Steve P

    Actually it might be a good idea to couch that question to Rodney in the context of a school voucher system. School zones and classroom sizes are a natural compliment to that discussion. I’d be interested to know if Rodney supported current classroom sizes as acceptable and if he thought teachers should be paid a lot more to stop them leaving NZ.

  29. burt 29

    lpren

    Would ACT implement tax deductibility for private health and education fees in recognition that by purchasing these services privately tax payers are funding the public system that they do not use.

    These tax payers are already providing capacity for others who are not paying their full share of social policy costs so do ACT think it’s fair to let them deduct additional health/education expenses from their gross income.

    To be fair the question was worded poorly. It’s a question to see how well thought out ACT policy is on creating some equity in the govt funder/provider split. How committed they are to move away from the current system where everybody pays for it, not all use it. People who do use it (less people than pay for it) are meet with long waiting lists/large classroom sizes. Meanwhile people who can afford to pay for private services pay the additional costs using tax paid money.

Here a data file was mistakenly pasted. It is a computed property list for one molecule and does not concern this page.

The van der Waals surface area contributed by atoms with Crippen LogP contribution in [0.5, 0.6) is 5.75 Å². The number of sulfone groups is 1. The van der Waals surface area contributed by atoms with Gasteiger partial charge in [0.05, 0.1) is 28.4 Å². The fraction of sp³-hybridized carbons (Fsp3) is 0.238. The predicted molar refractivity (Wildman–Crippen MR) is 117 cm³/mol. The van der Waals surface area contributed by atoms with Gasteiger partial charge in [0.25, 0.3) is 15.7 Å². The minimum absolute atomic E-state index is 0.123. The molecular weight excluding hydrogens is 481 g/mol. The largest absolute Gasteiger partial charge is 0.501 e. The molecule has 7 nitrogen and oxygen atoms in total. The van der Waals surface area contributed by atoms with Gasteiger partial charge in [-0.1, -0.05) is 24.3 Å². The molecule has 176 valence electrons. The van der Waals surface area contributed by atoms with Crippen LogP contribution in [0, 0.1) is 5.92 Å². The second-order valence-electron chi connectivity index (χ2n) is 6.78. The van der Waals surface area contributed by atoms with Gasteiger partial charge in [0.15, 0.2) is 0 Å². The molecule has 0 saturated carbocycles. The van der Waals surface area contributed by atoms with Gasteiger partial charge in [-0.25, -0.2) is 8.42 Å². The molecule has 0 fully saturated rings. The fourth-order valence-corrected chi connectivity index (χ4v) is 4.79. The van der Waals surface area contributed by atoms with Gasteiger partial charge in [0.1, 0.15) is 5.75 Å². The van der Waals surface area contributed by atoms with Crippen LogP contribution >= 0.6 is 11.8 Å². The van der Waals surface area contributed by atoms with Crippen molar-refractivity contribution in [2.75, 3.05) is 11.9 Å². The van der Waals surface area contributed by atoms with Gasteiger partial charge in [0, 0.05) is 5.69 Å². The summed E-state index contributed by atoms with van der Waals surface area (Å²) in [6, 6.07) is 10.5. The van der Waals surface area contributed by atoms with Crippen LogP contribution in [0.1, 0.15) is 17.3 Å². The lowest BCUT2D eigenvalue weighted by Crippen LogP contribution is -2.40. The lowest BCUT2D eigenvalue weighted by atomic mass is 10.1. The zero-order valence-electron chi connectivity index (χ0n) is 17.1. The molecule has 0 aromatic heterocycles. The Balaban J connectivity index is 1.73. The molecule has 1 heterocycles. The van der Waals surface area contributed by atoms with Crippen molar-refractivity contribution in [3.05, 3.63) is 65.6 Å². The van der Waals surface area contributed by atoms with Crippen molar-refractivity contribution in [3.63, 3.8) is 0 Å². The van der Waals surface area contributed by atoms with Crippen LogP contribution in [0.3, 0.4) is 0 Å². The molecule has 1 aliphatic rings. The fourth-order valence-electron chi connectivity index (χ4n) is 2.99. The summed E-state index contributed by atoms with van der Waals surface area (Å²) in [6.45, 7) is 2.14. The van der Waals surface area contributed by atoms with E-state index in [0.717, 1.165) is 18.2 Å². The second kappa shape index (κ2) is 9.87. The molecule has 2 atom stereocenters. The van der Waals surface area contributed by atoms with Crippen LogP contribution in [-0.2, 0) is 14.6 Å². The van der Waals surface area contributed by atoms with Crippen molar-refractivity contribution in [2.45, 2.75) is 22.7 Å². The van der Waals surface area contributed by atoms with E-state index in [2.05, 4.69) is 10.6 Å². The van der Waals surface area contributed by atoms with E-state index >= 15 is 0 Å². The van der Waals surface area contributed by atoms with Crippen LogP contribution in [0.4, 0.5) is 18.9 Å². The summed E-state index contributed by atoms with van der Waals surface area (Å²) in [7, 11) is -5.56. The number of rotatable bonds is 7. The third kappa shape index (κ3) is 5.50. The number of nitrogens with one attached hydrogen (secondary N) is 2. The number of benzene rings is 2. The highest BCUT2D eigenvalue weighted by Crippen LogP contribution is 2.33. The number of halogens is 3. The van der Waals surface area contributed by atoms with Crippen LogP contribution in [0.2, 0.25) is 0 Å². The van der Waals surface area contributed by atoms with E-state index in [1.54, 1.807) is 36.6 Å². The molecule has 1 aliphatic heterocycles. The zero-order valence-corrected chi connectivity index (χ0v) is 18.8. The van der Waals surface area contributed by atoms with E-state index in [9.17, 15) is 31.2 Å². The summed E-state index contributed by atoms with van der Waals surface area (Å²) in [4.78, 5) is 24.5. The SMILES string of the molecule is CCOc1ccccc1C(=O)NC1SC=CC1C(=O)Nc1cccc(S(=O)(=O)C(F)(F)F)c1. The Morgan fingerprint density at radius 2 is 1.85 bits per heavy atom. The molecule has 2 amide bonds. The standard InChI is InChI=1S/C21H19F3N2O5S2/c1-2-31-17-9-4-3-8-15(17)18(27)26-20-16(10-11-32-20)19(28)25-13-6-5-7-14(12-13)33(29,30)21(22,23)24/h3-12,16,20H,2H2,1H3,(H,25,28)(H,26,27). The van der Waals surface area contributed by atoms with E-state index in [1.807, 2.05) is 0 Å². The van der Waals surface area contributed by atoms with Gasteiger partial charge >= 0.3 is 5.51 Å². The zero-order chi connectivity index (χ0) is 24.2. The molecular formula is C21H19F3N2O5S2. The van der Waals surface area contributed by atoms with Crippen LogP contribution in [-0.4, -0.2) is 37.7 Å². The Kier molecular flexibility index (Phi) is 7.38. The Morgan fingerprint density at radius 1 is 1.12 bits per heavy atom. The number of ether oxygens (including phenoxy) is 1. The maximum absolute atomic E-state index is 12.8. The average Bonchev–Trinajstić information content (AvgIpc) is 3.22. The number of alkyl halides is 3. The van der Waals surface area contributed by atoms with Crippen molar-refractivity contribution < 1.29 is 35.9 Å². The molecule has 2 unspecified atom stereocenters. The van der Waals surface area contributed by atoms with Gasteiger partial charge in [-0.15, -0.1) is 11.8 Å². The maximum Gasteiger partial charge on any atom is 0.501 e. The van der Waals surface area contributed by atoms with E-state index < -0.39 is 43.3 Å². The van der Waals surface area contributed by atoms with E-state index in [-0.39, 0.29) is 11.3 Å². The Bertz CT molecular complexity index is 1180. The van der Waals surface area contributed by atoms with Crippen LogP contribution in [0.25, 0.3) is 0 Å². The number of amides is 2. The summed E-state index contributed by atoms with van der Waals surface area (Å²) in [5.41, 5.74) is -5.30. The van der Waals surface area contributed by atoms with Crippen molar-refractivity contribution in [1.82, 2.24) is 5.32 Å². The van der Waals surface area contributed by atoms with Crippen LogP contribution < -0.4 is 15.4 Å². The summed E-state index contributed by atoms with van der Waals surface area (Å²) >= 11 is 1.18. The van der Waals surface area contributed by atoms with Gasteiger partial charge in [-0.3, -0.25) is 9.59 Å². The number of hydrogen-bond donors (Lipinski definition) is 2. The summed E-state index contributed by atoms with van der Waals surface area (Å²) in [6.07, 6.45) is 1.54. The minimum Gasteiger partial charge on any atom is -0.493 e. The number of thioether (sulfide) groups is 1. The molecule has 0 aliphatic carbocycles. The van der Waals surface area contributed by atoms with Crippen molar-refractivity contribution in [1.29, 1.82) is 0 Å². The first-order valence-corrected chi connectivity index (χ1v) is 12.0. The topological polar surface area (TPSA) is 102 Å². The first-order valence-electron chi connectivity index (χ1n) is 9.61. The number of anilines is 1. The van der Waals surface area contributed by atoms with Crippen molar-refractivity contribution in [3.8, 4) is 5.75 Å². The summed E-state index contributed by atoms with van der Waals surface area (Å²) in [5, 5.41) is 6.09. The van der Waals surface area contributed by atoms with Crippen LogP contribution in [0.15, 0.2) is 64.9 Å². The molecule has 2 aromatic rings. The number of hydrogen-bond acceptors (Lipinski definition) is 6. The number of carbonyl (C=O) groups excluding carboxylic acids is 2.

30. lprent 30

    I know. Just thought I’d better point out the wording before someone else did.

    The origional wording implied that you were paying for private health insurance and education fees without using them.

  31. Gooner 31